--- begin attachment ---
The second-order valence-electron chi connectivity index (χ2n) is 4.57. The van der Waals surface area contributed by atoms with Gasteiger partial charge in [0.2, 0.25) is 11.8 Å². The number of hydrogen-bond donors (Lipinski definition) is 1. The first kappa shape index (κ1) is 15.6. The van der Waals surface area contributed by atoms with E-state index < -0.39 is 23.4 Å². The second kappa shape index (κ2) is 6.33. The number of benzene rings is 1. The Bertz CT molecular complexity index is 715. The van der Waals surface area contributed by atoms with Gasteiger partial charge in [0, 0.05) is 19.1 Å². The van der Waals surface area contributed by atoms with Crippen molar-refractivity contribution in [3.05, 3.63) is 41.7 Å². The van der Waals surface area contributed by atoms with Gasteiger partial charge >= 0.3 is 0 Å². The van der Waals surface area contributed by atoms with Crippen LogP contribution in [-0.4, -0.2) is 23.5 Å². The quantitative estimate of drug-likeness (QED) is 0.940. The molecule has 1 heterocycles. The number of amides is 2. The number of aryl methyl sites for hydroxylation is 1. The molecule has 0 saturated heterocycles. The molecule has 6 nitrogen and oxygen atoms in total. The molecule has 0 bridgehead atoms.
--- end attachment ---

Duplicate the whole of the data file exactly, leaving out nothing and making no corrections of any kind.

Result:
The second-order valence-electron chi connectivity index (χ2n) is 4.57. The van der Waals surface area contributed by atoms with Gasteiger partial charge in [0.2, 0.25) is 11.8 Å². The number of hydrogen-bond donors (Lipinski definition) is 1. The first kappa shape index (κ1) is 15.6. The van der Waals surface area contributed by atoms with E-state index < -0.39 is 23.4 Å². The second kappa shape index (κ2) is 6.33. The number of benzene rings is 1. The Bertz CT molecular complexity index is 715. The van der Waals surface area contributed by atoms with Gasteiger partial charge in [0, 0.05) is 19.1 Å². The van der Waals surface area contributed by atoms with Crippen molar-refractivity contribution in [3.05, 3.63) is 41.7 Å². The van der Waals surface area contributed by atoms with Gasteiger partial charge >= 0.3 is 0 Å². The van der Waals surface area contributed by atoms with Crippen LogP contribution in [-0.4, -0.2) is 23.5 Å². The quantitative estimate of drug-likeness (QED) is 0.940. The molecule has 1 heterocycles. The number of amides is 2. The number of aryl methyl sites for hydroxylation is 1. The molecule has 0 saturated heterocycles. The molecule has 6 nitrogen and oxygen atoms in total. The molecule has 0 bridgehead atoms.